Thursday, 06 August 2020
AUTHOR and broadcaster Michael Portillo visited Henley to learn more about how important the railway and River Thames is to Henley.
It was for his Great British Railway Journeys series on BBC 2 and the episode was shown on Tuesday.
Portillo, who was wearing a green striped blazer and armed with a copy of the old railway guide, Bradshaw’s Handbook, travelled from the start of the branch line at Twyford.
He said: “According to my Bradshaw’s timetable you could reach Henley-on-Thames from London a century ago by train in just over an hour, opening up its river playground to city dwellers.
“The first [rowing] race between Oxford and Cambridge was held there in 1829 and the first of its world famous regattas 10 years later, becoming royal in 1851.” On arriving in Henley, he said it was “time to mess about in boats” and put on a boater.
Portillo added: “In Henley, it really is all about the river and you don’t have to be an oarsman to enjoy it.”
He then walked down Thames Side where he was met by Jonathan Hobbs, the fifth generation of his family to own the boat hire company Hobbs of Henley. The pair then went on the river in a slipper launch.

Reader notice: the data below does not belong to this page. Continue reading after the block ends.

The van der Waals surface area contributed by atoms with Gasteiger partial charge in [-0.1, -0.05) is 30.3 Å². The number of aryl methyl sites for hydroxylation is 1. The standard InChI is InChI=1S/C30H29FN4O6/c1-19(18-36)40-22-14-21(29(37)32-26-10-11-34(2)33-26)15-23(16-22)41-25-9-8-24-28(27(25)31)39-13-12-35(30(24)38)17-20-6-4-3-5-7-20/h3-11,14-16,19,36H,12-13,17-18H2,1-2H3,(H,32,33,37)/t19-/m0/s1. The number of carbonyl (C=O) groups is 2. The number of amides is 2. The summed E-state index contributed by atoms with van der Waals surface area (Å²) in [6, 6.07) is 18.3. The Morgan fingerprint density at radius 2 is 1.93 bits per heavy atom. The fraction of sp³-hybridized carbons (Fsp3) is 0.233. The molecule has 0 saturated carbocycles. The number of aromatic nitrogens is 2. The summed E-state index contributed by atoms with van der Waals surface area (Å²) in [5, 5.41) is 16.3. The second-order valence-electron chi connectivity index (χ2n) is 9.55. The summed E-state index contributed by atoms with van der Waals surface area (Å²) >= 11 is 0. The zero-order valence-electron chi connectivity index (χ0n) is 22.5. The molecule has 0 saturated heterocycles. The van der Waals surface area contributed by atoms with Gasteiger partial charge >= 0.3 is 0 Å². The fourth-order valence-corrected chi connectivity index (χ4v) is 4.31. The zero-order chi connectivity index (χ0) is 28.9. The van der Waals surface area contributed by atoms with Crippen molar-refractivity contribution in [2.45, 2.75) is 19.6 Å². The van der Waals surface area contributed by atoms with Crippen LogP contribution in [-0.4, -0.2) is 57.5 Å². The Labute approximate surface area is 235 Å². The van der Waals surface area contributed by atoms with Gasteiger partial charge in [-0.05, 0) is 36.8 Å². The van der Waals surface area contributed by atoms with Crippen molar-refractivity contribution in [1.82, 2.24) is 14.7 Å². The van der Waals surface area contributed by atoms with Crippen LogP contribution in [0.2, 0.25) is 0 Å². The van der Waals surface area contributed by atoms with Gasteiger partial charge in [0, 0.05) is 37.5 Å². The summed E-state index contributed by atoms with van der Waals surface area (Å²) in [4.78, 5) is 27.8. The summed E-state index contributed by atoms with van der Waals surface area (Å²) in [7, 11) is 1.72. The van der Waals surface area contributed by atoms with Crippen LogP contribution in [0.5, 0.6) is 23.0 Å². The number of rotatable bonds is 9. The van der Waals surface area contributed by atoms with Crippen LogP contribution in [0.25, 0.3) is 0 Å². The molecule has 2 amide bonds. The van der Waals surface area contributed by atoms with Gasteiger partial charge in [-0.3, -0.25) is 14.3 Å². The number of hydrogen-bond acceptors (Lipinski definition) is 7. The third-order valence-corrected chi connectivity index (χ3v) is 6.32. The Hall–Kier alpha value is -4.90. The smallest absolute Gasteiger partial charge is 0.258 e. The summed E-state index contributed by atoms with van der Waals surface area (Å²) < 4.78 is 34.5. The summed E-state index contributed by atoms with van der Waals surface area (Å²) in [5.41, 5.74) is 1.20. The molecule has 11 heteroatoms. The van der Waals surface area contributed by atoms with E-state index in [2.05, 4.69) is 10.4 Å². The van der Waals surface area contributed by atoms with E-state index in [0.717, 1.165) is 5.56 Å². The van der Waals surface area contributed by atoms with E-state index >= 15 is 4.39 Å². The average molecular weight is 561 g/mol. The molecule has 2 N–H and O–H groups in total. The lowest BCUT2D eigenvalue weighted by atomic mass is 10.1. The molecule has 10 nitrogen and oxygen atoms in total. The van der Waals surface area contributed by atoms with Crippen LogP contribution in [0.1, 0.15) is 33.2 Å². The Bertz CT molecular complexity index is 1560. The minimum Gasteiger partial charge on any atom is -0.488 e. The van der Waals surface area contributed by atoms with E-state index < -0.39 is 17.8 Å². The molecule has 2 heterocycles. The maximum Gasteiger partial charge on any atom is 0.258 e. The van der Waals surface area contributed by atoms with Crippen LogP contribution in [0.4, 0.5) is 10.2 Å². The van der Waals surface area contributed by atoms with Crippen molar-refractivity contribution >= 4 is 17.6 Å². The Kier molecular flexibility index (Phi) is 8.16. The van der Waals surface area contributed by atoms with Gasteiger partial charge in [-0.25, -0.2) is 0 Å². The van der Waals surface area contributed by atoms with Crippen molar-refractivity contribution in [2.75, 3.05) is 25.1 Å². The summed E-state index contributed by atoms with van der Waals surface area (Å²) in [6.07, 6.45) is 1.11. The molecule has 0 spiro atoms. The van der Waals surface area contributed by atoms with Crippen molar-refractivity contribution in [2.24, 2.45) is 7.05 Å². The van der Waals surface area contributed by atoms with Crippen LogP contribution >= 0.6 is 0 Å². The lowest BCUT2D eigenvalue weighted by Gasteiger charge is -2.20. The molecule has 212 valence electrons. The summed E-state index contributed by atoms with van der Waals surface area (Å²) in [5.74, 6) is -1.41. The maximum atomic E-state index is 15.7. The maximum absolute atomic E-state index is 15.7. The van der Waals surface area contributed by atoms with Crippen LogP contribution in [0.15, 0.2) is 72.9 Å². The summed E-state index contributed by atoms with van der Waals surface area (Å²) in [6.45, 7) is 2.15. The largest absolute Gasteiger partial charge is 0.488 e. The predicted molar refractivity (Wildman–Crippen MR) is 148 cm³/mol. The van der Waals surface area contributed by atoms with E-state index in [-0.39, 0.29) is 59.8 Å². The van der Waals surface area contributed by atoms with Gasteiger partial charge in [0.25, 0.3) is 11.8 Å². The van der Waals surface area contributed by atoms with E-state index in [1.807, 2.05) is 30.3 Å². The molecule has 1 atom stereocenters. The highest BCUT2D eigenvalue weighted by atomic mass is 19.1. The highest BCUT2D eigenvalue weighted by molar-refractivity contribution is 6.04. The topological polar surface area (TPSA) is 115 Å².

Portillo asked what was so special about the river in Henley and Mr Hobbs replied: “It’s one of the only places on the upper Thames where you can go down a nearly two-mile straight bit, which is why the Boat Race started here before it moved to Putney. Of course all the people running pubs and hotels were up in arms because there was a massive increase in trade from the Boat Race being held here.
“They said ‘we need to have races here to get visitors to watch rowing so they can fill our bars, our pubs and our shops’.”
The branch line opened in in 1859 and brought huge numbers of visitors to the town.
Mr Hobbs said: “There was a real boom then of people wanting to get out on the river in punts and skiffs. You could walk across the regatta course without touching the water. Health and safety nightmare, as you can imagine.”
Portillo spent the night at Leander Club, which he described as a “privilege” before having a look round and adding: “I am in awe”.
The following morning he continued his journey to Cookham.
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